Presenter: Mike Foster
Date: December 5, 2013

Published in: Design, Technology
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Transcript of "Poster session fall2013_duspviz"

  1. 1. Posters Fall 2013 Mike Foster – DUSPviz mjfoster@mit.edu - @mjfoster83 Department of Urban Studies and Planning Massachusetts Institute of Technology
  2. 2. Today • Posters • Poster Sessions • Design Concepts and Fundamentals • Examples • Software • 11.520 Stuff
  3. 3. What is a poster? • Formal presentation of research results • Single board – with text and graphics • Poster Session/Exhibition • Author stands with poster • Conference attendees walk by • Informal conversations with author
  4. 4. Poster vs. Paper Poster Session Paper (Conference Session) • • • • • • • • • • • Long presentation (sits for hours) Can assimilate material Interaction with active audience Well-suited for maps, tables, and photographs • Less intimidating • Perhaps better for complicated or esoteric presentation • Two-directional Short Presentation (~10-15 minutes) Graphics go by quickly Few questions More formal comments More intimidating More prestige One-directional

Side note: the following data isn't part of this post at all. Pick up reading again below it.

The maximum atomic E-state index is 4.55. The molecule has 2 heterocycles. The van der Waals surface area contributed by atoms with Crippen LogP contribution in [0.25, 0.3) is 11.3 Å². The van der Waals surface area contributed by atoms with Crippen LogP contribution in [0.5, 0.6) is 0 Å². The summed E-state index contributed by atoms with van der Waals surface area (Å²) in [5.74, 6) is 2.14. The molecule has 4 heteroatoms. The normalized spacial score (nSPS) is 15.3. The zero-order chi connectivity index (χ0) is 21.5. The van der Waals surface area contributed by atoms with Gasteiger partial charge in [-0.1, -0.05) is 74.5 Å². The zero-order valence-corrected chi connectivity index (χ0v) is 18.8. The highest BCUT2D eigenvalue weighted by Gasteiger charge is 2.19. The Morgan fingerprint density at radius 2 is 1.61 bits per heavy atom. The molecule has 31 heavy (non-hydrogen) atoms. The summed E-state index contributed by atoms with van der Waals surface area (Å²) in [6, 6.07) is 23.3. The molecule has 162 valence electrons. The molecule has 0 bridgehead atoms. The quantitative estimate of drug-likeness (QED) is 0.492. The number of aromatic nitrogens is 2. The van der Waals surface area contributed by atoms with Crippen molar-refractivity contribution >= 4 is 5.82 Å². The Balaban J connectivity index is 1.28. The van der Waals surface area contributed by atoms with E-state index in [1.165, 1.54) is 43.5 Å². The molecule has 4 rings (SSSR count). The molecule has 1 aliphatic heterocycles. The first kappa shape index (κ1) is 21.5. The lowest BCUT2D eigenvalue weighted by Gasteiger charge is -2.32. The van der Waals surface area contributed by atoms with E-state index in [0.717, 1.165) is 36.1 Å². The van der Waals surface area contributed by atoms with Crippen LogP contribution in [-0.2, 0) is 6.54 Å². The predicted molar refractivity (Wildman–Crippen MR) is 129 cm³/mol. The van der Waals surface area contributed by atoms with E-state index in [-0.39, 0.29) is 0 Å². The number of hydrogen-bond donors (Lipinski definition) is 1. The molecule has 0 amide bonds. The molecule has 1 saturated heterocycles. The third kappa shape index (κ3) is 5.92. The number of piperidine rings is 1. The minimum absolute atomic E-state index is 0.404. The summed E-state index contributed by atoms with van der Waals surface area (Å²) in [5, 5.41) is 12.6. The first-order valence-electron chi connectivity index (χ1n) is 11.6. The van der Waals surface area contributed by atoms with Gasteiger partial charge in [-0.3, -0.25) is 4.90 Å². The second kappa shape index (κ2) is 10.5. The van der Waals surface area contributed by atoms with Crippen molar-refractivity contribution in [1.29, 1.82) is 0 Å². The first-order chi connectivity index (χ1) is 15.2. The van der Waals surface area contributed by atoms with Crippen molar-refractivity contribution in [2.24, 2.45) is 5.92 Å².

5. 5. Example: AAG Description I • Session consists of posters exhibited for informal browsing with opportunities for individual discussion with poster authors • 15-30 posters per session • AV consists of poster boards only
  6. 6. Example: AAG Description II Use the poster format for your presentation when your material lends itself to visual rather than verbal communication. Each presentation should make a unified, coherent statement. Materials, both textual and visual, should be of professional quality and be clearly legible from a distance of four feet. Graphic materials will be displayed on a 4' x 8' poster board supplied by the AAG. Textual material should be confined to brief statements. Presentations consisting mostly of text are more appropriate as paper presentations.
  7. 7. Poster Session • Arrive Early • Often particular sites are not assigned • Not only is the poster on display – you are • Make sure you are wearing your nametag • Make sure it matches your poster • Chat with friends only with no one is at your site • Have some business cards with you • Stay through the entire allotted time period
  8. 8. Layout: Size and Orientation • Typical Size: 4x6 ft • Usually with a “landscape” orientation
  9. 9. Layout: Title • Make title large enough to read from 15-20 feet • Consider using 72-84+ pt font size • Your name